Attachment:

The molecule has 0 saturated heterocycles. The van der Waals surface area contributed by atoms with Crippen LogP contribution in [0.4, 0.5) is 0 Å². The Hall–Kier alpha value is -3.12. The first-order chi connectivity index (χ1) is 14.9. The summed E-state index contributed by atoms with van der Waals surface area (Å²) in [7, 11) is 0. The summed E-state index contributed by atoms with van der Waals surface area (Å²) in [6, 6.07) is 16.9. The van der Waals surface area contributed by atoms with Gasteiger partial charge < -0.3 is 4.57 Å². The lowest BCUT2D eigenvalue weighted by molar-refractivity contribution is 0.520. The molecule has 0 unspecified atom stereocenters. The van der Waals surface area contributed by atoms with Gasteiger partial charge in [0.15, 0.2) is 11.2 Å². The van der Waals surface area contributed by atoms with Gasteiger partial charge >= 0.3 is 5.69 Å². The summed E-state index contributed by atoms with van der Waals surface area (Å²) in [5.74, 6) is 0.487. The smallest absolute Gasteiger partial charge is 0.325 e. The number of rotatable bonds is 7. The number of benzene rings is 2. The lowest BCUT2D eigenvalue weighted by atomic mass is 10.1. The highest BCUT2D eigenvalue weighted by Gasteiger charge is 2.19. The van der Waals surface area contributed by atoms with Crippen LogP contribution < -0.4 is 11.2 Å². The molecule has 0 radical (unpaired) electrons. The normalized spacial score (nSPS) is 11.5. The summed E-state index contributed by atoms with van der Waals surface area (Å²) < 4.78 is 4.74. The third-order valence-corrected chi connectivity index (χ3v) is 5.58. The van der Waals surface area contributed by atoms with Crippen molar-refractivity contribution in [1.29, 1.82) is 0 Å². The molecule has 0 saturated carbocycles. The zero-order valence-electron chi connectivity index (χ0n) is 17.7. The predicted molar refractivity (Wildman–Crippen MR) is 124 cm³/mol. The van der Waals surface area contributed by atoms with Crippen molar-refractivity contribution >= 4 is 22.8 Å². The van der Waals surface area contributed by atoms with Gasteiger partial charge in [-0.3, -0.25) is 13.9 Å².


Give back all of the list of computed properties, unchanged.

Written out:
The molecule has 0 saturated heterocycles. The van der Waals surface area contributed by atoms with Crippen LogP contribution in [0.4, 0.5) is 0 Å². The Hall–Kier alpha value is -3.12. The first-order chi connectivity index (χ1) is 14.9. The summed E-state index contributed by atoms with van der Waals surface area (Å²) in [7, 11) is 0. The summed E-state index contributed by atoms with van der Waals surface area (Å²) in [6, 6.07) is 16.9. The van der Waals surface area contributed by atoms with Gasteiger partial charge < -0.3 is 4.57 Å². The lowest BCUT2D eigenvalue weighted by molar-refractivity contribution is 0.520. The molecule has 0 unspecified atom stereocenters. The van der Waals surface area contributed by atoms with Gasteiger partial charge in [0.15, 0.2) is 11.2 Å². The van der Waals surface area contributed by atoms with Gasteiger partial charge >= 0.3 is 5.69 Å². The summed E-state index contributed by atoms with van der Waals surface area (Å²) in [5.74, 6) is 0.487. The smallest absolute Gasteiger partial charge is 0.325 e. The number of rotatable bonds is 7. The number of benzene rings is 2. The lowest BCUT2D eigenvalue weighted by atomic mass is 10.1. The highest BCUT2D eigenvalue weighted by Gasteiger charge is 2.19. The van der Waals surface area contributed by atoms with Crippen LogP contribution < -0.4 is 11.2 Å². The molecule has 0 radical (unpaired) electrons. The normalized spacial score (nSPS) is 11.5. The summed E-state index contributed by atoms with van der Waals surface area (Å²) < 4.78 is 4.74. The third-order valence-corrected chi connectivity index (χ3v) is 5.58. The van der Waals surface area contributed by atoms with Crippen molar-refractivity contribution in [1.29, 1.82) is 0 Å². The molecule has 0 saturated carbocycles. The zero-order valence-electron chi connectivity index (χ0n) is 17.7. The predicted molar refractivity (Wildman–Crippen MR) is 124 cm³/mol. The van der Waals surface area contributed by atoms with Crippen molar-refractivity contribution >= 4 is 22.8 Å². The van der Waals surface area contributed by atoms with Gasteiger partial charge in [-0.3, -0.25) is 13.9 Å².